SHAUN IS a regular kid, hanging with his friends and studying for his Bar Mitzvah with Cantor Shoshana Goldberg. But then his father snatches him and brings him to a radical religious camp in the desert, and Shaun has to use every bit of his smarts and maturity to survive. And Cantor Shosh takes a major role in the effort to save him. She only hopes that Shaun has a Desert Prayer . . . Early in her career Cantor Shoshana Goldberg finds herself in the middle of an exciting adventure with real-life consequences. If you enjoyed The Kiddush Murder, you'll love this prequel novella!
There is a common but often unspoken arrogance on the part of outside observers that folk science and traditional knowledgeathe type developed by Native communities and tribal groupsais inferior to the aformal sciencea practiced by Westerners. In this lucidly written and humanistic account of the Oaodham tribes of Arizona and Northwest Mexico, ethnobiologist Amadeo M. Rea exposes the limitations of this assumption by exploring the rich ornithology that these tribes have generated about the birds that are native to their region. He shows how these peoplesa observational knowledge provides insights into the behaviors, mating habits, migratory patterns, and distribution of local bird species, and he uncovers the various ways that this knowledge is incorporated into the communitiesa traditions and esoteric belief systems. Drawing on more than four decades of field and textual research along with hundreds of interviews with tribe members, Rea identifies how birds are incorporated, both symbolically and practically, into Piman legends, songs, art, religion, and ceremonies. Through highly detailed descriptions and accounts loaded with Native voice, this book is the definitive study of folk ornithology. It also provides valuable data for scholars of linguistics and North American Native studies, and it makes a significant contribution to our understanding of how humans make sense of their world. It will be of interest to historians of science, anthropologists, and scholars of indigenous cultures and folk taxonomy.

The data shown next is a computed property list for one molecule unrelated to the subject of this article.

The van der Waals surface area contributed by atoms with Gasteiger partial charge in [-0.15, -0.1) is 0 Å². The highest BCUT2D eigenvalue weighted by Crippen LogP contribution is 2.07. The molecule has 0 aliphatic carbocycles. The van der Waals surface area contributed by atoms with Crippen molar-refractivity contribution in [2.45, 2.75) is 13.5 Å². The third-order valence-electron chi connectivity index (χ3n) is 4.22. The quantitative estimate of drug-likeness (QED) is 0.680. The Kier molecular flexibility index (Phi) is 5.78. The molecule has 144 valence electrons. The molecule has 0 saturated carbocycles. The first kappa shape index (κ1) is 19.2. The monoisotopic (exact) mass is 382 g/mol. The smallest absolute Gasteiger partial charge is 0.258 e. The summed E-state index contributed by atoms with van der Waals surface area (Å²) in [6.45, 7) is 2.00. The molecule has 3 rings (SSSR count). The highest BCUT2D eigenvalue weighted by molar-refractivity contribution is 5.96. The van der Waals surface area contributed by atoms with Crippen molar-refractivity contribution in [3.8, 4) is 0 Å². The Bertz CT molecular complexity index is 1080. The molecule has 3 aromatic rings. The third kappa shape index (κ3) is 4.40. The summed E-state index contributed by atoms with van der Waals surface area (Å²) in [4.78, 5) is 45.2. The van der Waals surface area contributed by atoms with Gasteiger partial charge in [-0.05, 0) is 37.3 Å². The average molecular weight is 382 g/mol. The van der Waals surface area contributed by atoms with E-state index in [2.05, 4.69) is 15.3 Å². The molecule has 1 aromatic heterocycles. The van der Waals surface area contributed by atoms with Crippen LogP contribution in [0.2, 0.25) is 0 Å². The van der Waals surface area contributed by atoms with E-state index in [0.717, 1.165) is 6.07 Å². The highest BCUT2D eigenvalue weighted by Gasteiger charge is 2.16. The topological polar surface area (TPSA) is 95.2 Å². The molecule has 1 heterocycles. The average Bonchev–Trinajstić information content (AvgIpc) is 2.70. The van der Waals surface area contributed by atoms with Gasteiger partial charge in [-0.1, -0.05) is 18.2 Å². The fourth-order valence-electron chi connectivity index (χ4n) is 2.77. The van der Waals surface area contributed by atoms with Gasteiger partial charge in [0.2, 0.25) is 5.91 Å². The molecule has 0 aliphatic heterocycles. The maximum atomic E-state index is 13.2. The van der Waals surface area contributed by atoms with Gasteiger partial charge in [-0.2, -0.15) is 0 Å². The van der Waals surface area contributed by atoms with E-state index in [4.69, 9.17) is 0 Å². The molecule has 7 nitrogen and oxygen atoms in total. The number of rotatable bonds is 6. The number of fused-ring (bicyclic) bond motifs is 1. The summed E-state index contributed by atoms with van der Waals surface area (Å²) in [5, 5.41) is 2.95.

This book focuses on two basic concepts: security and desertification in the Mediterranean Region and their linkages. It emerged from a single meeting of the "Workshop on Desertification in the Mediterranean Region. A Security Issue" held in Valencia, Spain on 2-5 December 2003, which was sponsored by the NATO Science Committee and NATO Committee on the Challenges of Modern Society. Desertification is recognized as a process of land degradation in arid, semi-arid, and dry sub-humid areas of the world that is the result of natural phenomena (e.g. climate variation) and anthropogenic factors. The outcome of this type of degradation has typically been considered to be either a reduction or a loss of both biological and economic productivity. The scope of the book includes the identification of the physical processes of desertification specific to both the north and south Mediterranean Region. Additionally, it specifically questions how changing environmental conditions may potentially reduce stability and peace in the world and thus affect "environmental security." During the workshop an array of government diplomats, security specialists, and social and physical scientists from the Middle East, North Africa, Europe, and North America reviewed the actions of past and current Mediterranean land use practices, especially in regard to environmental security, environmental consequences, and challenges for the future. The book is divided into six special topical areas dealing with Linking Environmental Condition to Security; Assessing Regional Conditions; Assessing Land Use Change Relative to Human-induced and Natural Cause; Opportunities for Regional Cooperation and Information Sharing; Soil and Vegetation Monitoring; and Development of Regional Desertification Indicators and Forecasting Techniques. This book provides a multi-lateral forum for cooperation, information exchange, and dialogue among the environmental, development, foreign and security policy communities within the Mediterranean Region and thus may provide a precedent for further cooperation and partnership, including other more advanced conferences and publications, on assessing the condition of the entire region and the subsequent impacts and linkages to environmental security.
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